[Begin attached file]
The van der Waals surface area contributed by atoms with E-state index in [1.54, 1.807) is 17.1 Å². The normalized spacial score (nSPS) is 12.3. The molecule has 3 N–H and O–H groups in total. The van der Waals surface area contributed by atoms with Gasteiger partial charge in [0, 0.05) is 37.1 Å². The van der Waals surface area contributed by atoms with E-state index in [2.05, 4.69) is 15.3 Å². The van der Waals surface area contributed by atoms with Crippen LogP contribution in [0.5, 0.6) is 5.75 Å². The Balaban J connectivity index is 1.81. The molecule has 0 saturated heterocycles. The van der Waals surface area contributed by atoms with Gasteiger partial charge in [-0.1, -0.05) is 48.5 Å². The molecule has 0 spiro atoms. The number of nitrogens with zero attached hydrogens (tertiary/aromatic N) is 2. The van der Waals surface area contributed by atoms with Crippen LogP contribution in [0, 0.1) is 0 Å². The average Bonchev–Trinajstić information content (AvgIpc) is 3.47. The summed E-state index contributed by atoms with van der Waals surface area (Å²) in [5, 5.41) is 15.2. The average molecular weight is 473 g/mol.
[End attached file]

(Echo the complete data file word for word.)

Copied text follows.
The van der Waals surface area contributed by atoms with E-state index in [1.54, 1.807) is 17.1 Å². The normalized spacial score (nSPS) is 12.3. The molecule has 3 N–H and O–H groups in total. The van der Waals surface area contributed by atoms with Gasteiger partial charge in [0, 0.05) is 37.1 Å². The van der Waals surface area contributed by atoms with E-state index in [2.05, 4.69) is 15.3 Å². The van der Waals surface area contributed by atoms with Crippen LogP contribution in [0.5, 0.6) is 5.75 Å². The Balaban J connectivity index is 1.81. The molecule has 0 saturated heterocycles. The van der Waals surface area contributed by atoms with Gasteiger partial charge in [-0.1, -0.05) is 48.5 Å². The molecule has 0 spiro atoms. The number of nitrogens with zero attached hydrogens (tertiary/aromatic N) is 2. The van der Waals surface area contributed by atoms with Crippen LogP contribution in [0, 0.1) is 0 Å². The average Bonchev–Trinajstić information content (AvgIpc) is 3.47. The summed E-state index contributed by atoms with van der Waals surface area (Å²) in [5, 5.41) is 15.2. The average molecular weight is 473 g/mol.